Fried foods linked to higher risk of anxiety and depression

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A recent study by food scientists at Zhejiang University in China has found that frequent consumption of fried foods, particularly fried potatoes, is linked to a higher risk of anxiety and depression.

The study, published in Proceedings of the National Academy of Sciences, analyzed patient data for 140,728 people over 11.3 years.

The research team noted that prior research efforts established links between western dietary patterns and mental health issues.

Suspecting that at least some of the evidence could be traced back to frequent consumption of fried foods, the team compared rates of reported anxiety and depression with accounts of eating behaviors that include frequent consumption of fried foods.

Fried Foods and Mental Health

The study found that those who reported eating a lot of fried foods were more likely to be diagnosed with symptoms of anxiety and/or depression.

More specifically, they found that symptoms increased by between 7% and 12% in people who reported eating such foods, and that the greatest risk seemed to be associated with eating fried potatoes in the form of french fries.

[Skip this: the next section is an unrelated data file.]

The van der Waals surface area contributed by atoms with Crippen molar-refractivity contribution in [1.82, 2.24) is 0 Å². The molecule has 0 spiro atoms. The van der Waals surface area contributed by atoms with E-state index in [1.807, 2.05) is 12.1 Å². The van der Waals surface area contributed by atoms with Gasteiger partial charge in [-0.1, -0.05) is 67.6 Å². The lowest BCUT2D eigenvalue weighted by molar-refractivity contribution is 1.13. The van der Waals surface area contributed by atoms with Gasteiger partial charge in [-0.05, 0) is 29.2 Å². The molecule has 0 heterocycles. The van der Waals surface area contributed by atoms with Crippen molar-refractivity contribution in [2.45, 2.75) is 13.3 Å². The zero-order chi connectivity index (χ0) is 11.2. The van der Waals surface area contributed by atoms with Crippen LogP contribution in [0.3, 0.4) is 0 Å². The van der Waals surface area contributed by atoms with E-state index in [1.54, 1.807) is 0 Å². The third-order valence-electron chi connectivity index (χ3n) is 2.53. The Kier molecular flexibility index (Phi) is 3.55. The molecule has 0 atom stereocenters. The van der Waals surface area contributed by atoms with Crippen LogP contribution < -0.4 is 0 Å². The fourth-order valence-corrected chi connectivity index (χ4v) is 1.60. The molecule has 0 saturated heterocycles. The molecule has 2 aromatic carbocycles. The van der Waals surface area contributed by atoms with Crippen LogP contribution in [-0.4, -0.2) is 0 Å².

Acrylamide and Mental Health

Exploring why eating such foods might increase the chances of mental health issues, the team isolated acrylamide, an organic crystalline compound that is soluble in water, which they describe as a food-processing contaminant that appears when food is fried.

They tested the impact of acrylamide on zebrafish and found it reduced their eagerness to explore new territory and reduced their sociability, both signs of scototaxis and thigmotaxis, which are fish behaviors believed to be similar to anxiety and depression in humans.

They also found that consumption of acrylamide downregulated expression of genes associated with the production of neurotransmitters that regulate mood.


The study’s findings suggest that reducing fried food consumption could be beneficial for mental health.

However, experts who study nutrition said the results are preliminary, and it’s not necessarily clear whether the fried foods were driving mental health issues, or people experiencing symptoms of depression or anxiety turned to fried foods.

Regardless, the study provides further evidence that diet can have a significant impact on mental health.

If you care about health, please read studies that scientists find a core feature of depression and this metal in the brain strongly linked to depression.

For more information about health, please see recent studies about drug for mental health that may harm the brain, and results showing this therapy more effective than ketamine in treating severe depression.

The research findings can be found in PNAS.

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